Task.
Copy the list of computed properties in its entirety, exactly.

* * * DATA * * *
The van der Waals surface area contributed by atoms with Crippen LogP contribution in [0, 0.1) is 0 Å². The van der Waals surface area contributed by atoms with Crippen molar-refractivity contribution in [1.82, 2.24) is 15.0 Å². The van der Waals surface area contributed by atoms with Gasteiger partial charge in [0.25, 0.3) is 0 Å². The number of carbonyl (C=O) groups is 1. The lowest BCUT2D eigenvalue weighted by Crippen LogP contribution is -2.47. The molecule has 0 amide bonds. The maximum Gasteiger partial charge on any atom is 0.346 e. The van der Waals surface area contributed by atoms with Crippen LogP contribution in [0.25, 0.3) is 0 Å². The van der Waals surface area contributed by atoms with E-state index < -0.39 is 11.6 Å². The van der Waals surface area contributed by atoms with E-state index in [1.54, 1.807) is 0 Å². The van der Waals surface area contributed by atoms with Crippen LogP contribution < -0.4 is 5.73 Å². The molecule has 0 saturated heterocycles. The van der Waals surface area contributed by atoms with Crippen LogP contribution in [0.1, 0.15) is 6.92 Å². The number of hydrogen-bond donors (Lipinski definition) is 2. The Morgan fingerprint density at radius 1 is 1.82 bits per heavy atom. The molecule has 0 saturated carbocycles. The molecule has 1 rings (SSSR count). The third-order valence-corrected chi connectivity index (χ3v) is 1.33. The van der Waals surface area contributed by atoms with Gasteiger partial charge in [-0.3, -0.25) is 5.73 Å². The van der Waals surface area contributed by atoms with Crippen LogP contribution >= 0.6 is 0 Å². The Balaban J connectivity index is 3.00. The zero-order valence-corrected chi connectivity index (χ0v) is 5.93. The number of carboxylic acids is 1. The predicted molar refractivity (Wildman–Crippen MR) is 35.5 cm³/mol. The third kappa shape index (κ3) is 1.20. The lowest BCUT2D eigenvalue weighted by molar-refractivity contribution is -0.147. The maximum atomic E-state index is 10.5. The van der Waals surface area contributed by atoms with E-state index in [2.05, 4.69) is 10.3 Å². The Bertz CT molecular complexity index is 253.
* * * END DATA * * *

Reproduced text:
The van der Waals surface area contributed by atoms with Crippen LogP contribution in [0, 0.1) is 0 Å². The van der Waals surface area contributed by atoms with Crippen molar-refractivity contribution in [1.82, 2.24) is 15.0 Å². The van der Waals surface area contributed by atoms with Gasteiger partial charge in [0.25, 0.3) is 0 Å². The number of carbonyl (C=O) groups is 1. The lowest BCUT2D eigenvalue weighted by Crippen LogP contribution is -2.47. The molecule has 0 amide bonds. The maximum Gasteiger partial charge on any atom is 0.346 e. The van der Waals surface area contributed by atoms with Crippen LogP contribution in [0.25, 0.3) is 0 Å². The van der Waals surface area contributed by atoms with E-state index < -0.39 is 11.6 Å². The van der Waals surface area contributed by atoms with E-state index in [1.54, 1.807) is 0 Å². The van der Waals surface area contributed by atoms with Crippen LogP contribution < -0.4 is 5.73 Å². The molecule has 0 saturated heterocycles. The van der Waals surface area contributed by atoms with Crippen LogP contribution in [0.1, 0.15) is 6.92 Å². The number of hydrogen-bond donors (Lipinski definition) is 2. The Morgan fingerprint density at radius 1 is 1.82 bits per heavy atom. The molecule has 0 saturated carbocycles. The molecule has 1 rings (SSSR count). The third-order valence-corrected chi connectivity index (χ3v) is 1.33. The van der Waals surface area contributed by atoms with Gasteiger partial charge in [-0.3, -0.25) is 5.73 Å². The van der Waals surface area contributed by atoms with Crippen LogP contribution >= 0.6 is 0 Å². The Balaban J connectivity index is 3.00. The zero-order valence-corrected chi connectivity index (χ0v) is 5.93. The number of carboxylic acids is 1. The predicted molar refractivity (Wildman–Crippen MR) is 35.5 cm³/mol. The third kappa shape index (κ3) is 1.20. The lowest BCUT2D eigenvalue weighted by molar-refractivity contribution is -0.147. The maximum atomic E-state index is 10.5. The van der Waals surface area contributed by atoms with E-state index in [2.05, 4.69) is 10.3 Å². The Bertz CT molecular complexity index is 253.